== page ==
The history of English cuisine contains many intriguing secrets. Various political turbulences that took part in this region instantly affected the other facets of people’s lives including cooking norms.

This article provides a quick peek into the evolution of English cuisine. You will learn about time-honoured dishes known far beyond the island, modern interpretations of timeless eating rituals, and the best places to taste genuine British yummies. If such a topic spikes your interest, make a cup of tea and enjoy reading!

The Origins of English Cuisine

Modern food culture in Britain is the result of multiple metamorphoses. Different armies conquered the territory and their specific culinary norms had a significant impact on fare on the island. Romans were the first to affect English cuisine. In the 1st century AD, they appeared in that region and brought lots of unique ingredients and cooking techniques. For instance, they introduced:

  • Herbs and spices (coriander, cumin, mint, and bay leaves)
  • Wine and vinegar
  • Olives and olive oil
  • Fruits and vegetables (apples, pears, cherries, onions, and garlic)
  • Fish sauce (Garum)

The Anglo-Saxon era was the next to impact the British cuisine. These people devoted much effort to agriculture practices, growing barley, oats, rye, and legumes. Moreover, they cultivated orchards to have favourite fruits at hand. Thanks to their deep knowledge of farming, they promptly create large farmsteads. Thus, they always had enough dairy products and meat.

The Norman Conquest of 1066 is a new chapter in the history of English culinary art. First off, the Normans brought in unknown spices:

  • Cinnamon
  • Ginger
  • Nutmeg
  • Sugar
  • Almonds

Besides, since the new settlers were related to the French nation, their cooking practices stemmed from that area. They showed the local people how to sauté, braise, and flambé different products. The most important innovation of that epoch is the feudal food system. The society was divided into classes and received edibles accordingly. For instance, the nobility frequently had lavish banquets with exotic and elaborate meals. Common people get simpler provisions like vegetables, grains, and bread.

During the medieval periods, as well as the Tudor and the Victorian eras, established culinary norms and dining habits were fostered. They served as the basis for modern English cuisine.

Iconic English Dishes

The range of English goodies is huge. But when foreigners are asked about traditional food in England they immediately associate it with the Albion, they usually name the following meals.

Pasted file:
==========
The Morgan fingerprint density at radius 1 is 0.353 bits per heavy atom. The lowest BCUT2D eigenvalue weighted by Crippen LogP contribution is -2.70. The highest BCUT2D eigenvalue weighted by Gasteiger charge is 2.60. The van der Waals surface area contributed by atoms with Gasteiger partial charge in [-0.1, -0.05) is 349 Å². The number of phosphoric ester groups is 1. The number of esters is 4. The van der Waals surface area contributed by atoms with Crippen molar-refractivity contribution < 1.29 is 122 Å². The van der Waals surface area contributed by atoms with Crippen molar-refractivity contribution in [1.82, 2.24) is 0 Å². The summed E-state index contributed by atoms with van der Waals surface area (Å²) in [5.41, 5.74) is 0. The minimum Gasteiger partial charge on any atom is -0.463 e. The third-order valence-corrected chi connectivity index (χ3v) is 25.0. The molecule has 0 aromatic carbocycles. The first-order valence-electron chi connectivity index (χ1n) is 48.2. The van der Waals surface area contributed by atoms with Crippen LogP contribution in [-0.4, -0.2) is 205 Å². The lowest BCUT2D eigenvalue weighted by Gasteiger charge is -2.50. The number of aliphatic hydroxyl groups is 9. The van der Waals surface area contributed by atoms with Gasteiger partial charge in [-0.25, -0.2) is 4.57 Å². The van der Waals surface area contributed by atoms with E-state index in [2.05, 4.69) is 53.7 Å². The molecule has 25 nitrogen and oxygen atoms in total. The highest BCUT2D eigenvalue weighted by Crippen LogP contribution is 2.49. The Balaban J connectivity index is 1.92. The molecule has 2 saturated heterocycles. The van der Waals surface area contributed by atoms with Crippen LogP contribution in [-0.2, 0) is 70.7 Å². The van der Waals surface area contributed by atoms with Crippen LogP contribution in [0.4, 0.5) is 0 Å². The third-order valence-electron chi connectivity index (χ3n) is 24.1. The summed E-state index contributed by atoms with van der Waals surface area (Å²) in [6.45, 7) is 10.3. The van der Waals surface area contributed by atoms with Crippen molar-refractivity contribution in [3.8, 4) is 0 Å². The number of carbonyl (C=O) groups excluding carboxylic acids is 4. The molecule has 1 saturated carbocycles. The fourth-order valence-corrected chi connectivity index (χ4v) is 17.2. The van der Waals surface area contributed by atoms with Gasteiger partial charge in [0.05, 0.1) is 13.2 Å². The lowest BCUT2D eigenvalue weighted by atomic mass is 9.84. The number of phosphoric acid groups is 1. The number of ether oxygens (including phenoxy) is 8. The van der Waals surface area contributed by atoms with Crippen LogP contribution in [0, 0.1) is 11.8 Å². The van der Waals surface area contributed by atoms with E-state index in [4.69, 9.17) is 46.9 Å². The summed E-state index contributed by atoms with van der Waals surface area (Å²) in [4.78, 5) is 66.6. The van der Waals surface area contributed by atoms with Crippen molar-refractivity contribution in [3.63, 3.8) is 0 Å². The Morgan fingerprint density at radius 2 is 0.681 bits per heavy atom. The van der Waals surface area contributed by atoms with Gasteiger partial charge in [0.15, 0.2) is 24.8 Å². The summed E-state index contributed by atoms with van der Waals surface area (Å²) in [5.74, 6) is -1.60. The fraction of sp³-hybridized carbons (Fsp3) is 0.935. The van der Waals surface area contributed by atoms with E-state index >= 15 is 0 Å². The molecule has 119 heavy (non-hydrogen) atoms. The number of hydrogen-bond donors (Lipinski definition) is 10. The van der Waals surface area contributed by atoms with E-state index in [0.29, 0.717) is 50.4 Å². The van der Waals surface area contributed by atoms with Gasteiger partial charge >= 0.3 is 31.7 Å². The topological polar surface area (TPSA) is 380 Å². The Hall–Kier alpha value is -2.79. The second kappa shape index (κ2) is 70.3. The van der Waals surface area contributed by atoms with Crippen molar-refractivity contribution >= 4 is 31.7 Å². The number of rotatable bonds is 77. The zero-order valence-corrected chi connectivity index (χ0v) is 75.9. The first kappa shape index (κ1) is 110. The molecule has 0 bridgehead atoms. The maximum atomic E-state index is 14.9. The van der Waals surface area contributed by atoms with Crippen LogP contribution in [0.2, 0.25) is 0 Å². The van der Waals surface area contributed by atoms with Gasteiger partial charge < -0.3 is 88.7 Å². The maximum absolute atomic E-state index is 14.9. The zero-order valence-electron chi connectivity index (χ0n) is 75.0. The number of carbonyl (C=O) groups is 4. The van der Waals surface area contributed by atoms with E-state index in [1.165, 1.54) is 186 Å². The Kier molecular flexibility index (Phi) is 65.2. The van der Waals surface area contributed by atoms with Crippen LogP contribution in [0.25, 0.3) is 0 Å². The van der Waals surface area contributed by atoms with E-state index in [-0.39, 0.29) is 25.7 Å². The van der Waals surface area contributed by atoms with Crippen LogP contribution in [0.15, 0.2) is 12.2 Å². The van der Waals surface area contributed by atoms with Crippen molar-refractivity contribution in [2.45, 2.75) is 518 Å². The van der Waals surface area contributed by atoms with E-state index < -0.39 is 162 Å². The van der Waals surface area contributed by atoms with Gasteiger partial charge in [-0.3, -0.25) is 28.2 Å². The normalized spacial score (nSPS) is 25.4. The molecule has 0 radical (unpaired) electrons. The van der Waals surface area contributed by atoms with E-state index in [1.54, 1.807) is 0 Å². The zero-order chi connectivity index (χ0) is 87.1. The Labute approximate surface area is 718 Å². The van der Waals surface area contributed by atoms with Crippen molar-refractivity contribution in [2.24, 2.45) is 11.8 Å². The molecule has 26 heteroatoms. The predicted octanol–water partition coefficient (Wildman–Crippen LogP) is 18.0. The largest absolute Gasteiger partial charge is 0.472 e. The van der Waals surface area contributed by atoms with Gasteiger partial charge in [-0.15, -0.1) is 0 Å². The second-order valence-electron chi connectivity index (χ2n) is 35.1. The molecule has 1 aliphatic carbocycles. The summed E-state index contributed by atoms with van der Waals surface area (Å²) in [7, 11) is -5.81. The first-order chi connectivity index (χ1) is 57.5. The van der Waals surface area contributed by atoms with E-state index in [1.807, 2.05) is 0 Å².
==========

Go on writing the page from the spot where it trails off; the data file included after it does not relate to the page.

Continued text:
Roast Beef with Yorkshire Pudding

This is one of the most recognizable symbols of English culinary heritage. The dish originates from the Sunday roast ceremony. The roast beef must be sliced and served together with crispy yet light and fluffy Yorkshire pudding. The pudding itself first appeared in the 18th century and was used as a starter. Today, it is an indispensable part of a roast beef meal. Sometimes, the British complement it with seasonal vegetables and broiled potatoes.

Fish and Chips

Another culinary icon that is equally loved by Britons and tourists. It was introduced in the 19th century as a cheap yet nutritional meal for the working class. The initial filling of the plate has remained almost intact. When ordering fish and chips, you receive deep-fried battered fish along with crispy golden chips.

Shepherd’s Pie

The main idea behind this pie is to use the leftover meat and turn it into a mouth-watering nutritive dish. In the past, a cook may combine different types of meat, but present-day people usually opt for minced lamb or beef. Next, they add onions, carrots, and peas. The top layer is creamy mashed potatoes.

The Rise of English Restaurants

In recent years, there has been a significant uptick in the number of English restaurants. Most of them claim their mission is to celebrate the best English cuisine samples. Chefs go the extra mile to please visitors with peculiar ingredients and creative techniques that are initially rooted in classic recipes.


This is a beautiful restaurant established in 1798. It is located in the very heart of Covent Garden. The menu in the eatery is very diverse, but the main focus is on seasonal ingredients and begone-era courses. The most popular offers are:

  • Grilled grouse
  • Pheasant
  • Venison
  • Hearty pieces
  • Succulent roasts
  • Puddings

Getting to the restaurant is very easy, especially if you hire a car. For a fuss-free ride, seal the deal online on the website. By choosing online booking, it is possible to find a perfect vehicle no matter whether you are after the enterprise car hire UK, a budget-friendly variant, etc.

The Ivy

The Ivy was founded in 1917 with the aim of celebrating one-of-a-kind English gastronomy tradition. The atmosphere here is welcoming and typically British, so visitors can immediately get what they are yearning for when going on the island.

The menu features varied starters, mains, and desserts. Visitors particularly like:

  • Shepherd’s Pie
  • Crispy duck salad
  • Seafood platters
  • Grilled steaks

In addition to delicacies, there is a broad selection of drinks for any taste.

St. John

Being one of the most reputable English restaurants, St. John is unmatched if you seek a nose-to-tail dining experience. Its history started in 1994 and the owner wanted to combine the timeless classic with an offbeat cooking approach.

The core philosophy of the restaurant is to use every part of the animal when cooking. The menu fully reflects this concept. Besides, chefs usually opt for offal and less-known cuts of meat.

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